The Employers' Association

The Employers’ Association (TEA) is a not-for-profit employers’ association, formed in 1939, with offices in Grand Rapids serving the West Michigan employer community. We help more than 600 member companies maximize employee productivity and minimize employer liability through human resources and management advice, training, survey data, and consulting services.

TEA is in the business of helping people. This blog is intended to address human issues, concerns and the things that impact people - be they self-perpetuated or externally imposed. Feel free to respond to the thoughts presented here, for without each other, we are nothing!

Monday, July 30, 2012


We celebrate individual accomplishment every four years during an event called “The Olympics.” While national pride is important and camaraderie seems to be the “glue” holding athletics together, individual training, hard solitary work, unwavering dedication and selfless sacrifice – along with God-given talent – elevate the individuals competing for gold, silver and bronze from “the rest of the world.” In a world too often filled with “appealing to the masses” and “elevating the whole,” rewards for “pulling yourself up by the bootstraps” have been minimized – a sad testimony that the voice of the individual has succumbed to the shouts of the people.

Business leaders have the ability to leverage the talents of others – bringing together diverse thoughts, abilities and cultures – to generate success by focusing individuals to accomplish a single goal. Coaches have the ability to maximize the contributions of individuals – highlighting their strengths and compensating for their weaknesses – in order to bring the team glory. Politicians are able to motivate the majority – identifying and speaking to the needs of a diverse electorate – as they seek to carry out their Party platform (often to the detriment of their individual beliefs). Teachers must bring enough of the class to a minimum level of proficiency so that test scores reflect grade-level expectations. Few, however, develop “the gifted” to their full potential because they are too busy bringing up those not yet meeting standards to reward those exceeding them - too busy focusing upon the needs of the whole to satisfy those of the individual.

While “the power of team” is an important component within today’s world, I would venture that the “power of the individual” is far more critical. Teams carry the burden but individuals often identify the path upon which they must travel. A group can come together to identify a workable solution but an individual often states the problem needing resolution. A team can win a war but victory would not be possible were it not for a multitude of individual “wins” and a similar number of personal “losses.”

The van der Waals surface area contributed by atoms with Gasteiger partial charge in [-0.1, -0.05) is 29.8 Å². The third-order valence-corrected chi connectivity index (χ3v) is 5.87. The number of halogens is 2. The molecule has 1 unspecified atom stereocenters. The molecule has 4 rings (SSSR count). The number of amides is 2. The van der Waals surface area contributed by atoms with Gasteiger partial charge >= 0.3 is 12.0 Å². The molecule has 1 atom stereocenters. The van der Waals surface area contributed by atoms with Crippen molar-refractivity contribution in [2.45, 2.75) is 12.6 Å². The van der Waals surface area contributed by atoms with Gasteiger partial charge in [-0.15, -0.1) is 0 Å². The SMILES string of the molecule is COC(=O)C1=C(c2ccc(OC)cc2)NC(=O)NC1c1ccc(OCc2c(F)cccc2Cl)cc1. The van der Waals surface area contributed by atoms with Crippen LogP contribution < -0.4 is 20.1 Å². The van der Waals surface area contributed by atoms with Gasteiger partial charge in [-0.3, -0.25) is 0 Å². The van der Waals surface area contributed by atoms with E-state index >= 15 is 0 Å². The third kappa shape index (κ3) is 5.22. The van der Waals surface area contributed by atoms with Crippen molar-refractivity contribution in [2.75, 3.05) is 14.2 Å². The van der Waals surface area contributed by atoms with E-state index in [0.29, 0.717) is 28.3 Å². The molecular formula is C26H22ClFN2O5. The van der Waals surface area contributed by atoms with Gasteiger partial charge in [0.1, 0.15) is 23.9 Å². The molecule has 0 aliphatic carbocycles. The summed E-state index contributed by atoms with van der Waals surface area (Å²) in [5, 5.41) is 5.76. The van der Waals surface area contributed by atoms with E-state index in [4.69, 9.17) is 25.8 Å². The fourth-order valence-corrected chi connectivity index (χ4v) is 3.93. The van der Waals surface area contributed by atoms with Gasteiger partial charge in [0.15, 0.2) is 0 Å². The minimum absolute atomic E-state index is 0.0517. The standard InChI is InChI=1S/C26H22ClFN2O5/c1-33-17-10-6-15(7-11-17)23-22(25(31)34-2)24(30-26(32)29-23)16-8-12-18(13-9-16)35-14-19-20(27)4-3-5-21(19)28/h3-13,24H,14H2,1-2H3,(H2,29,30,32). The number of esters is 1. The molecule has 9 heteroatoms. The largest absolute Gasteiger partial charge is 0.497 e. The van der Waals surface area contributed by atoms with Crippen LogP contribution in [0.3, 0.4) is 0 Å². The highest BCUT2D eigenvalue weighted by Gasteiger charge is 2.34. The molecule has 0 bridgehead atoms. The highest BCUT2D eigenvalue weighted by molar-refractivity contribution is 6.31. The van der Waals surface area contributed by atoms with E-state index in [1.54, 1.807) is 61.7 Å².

It is refreshing to land upon an island of individuality when sailing the seas of mediocrity – to find a venue that acknowledges and rewards the achievements of a dedicated individual facing insurmountable odds rather than making excuses for his or her failure to compete. The Olympics focuses upon ideals we once held true – that hard work and dedication will pay off in the end. We see the dreams and aspirations of individual athletes either brought to fruition OR dashed upon a rocky shore – either celebrated in victory or shattered beyond all recognition.

We celebrate individual accomplishment during this event, but why should we stop when the Olympics have concluded? Refuse to believe that someone else is responsible for your success. Every individual makes a conscious decision to apply their unique talents and abilities towards the solution of a problem OR to let them lie dormant, becoming a part of the problem themselves. Refuse to accept that you must give more just because you can. We are a society founded not upon “from each according to their ability, to each according to their need.” Rather we were told that anyone could become anything - the only limitation being our individual abilities and how hard we worked to apply them as we sought to support our individual needs.

Celebrate the Olympic spirit this week as you immerse yourself in the individual accomplishments of a unique and talented group of people – then reach deeply into yourself to identify that same individual quality. Work selflessly to bring it to fruition in all you do and say and you, too, will be considered a champion.